By Jeanethe Falvey
It doesn’t matter how often I see the sunrise, I can never get enough. An indescribable sense of calm washes over me when I catch one, and I have yet to find something as warm and comforting to start the day.
This past Tuesday morning, I woke to the sound of cars hustling on the highway below my hotel room. As I awoke, I could see the hint of a warm glow beginning on the horizon. As if I’d miss it, I jumped up and walked to the window to take in the scene.
There were quiet houses tucked in between the highway and the beginning of larger government buildings. Looking over the Arlington rooftops and across the Potomac to D.C., a skyline silhouette took shape. Some office lights were already on and it was apparent that those on the road felt that they were already late to work.
Above all the rooftops stood the Washington Monument; much closer, the United States Air Force Memorial was gliding into the sky.
As the sun rose a little higher, it began to reach the walls of the Pentagon. Ever so gently, sunlight made its way into Arlington Cemetery.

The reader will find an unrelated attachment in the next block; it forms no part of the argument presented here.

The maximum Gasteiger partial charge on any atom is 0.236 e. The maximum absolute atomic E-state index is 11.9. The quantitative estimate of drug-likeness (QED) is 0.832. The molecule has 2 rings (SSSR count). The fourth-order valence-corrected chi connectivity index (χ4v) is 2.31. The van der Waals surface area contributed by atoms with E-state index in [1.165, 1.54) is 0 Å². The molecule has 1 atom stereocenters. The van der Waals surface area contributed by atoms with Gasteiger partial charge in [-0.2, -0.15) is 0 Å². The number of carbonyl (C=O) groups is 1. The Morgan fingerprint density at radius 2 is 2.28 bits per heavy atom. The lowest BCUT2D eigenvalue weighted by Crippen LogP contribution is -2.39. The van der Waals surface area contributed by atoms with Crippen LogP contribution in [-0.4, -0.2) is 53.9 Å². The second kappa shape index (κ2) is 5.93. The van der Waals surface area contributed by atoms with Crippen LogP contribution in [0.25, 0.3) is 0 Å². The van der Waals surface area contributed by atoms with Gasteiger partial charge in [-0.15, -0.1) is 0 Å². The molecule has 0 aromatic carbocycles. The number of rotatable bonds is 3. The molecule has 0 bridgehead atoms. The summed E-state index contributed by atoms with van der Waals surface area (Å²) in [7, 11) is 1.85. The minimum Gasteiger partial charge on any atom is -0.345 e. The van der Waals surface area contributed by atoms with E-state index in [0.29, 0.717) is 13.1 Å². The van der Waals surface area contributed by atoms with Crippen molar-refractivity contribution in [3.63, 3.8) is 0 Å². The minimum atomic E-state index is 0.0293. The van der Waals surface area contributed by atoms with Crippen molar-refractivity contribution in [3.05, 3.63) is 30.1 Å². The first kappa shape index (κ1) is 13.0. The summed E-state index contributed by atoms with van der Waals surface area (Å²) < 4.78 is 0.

It was peaceful. When cannons were fired and the smoke drifted across the trees it came as no surprise. I was not alone in my silence or in my reflection of what had taken place on this day, 11 years ago.
I remembered where I was then, and I was sobered by where circumstances had brought me now. I thought about that morning’s sunrise and all that had changed by that day’s sunset.
For whatever reason, I found some level of peace at the thought that every day since, the sun has risen again. I felt a level of comfort in remembering that, overnight, people changed. We slowed down, helped out, and collectively felt that first new day together.
So this morning came like any other, with the sun reliably cresting the edge of where we can see: waking us up, fueling us to make the world as we wish.
About the author: Jeanethe Falvey writes from EPA’s Office of External Affairs and Environmental Education, as the project-lead for Pick 5 and the State of the Environment, two projects geared towards learning, sharing and gaining a greater collective connection to our environment.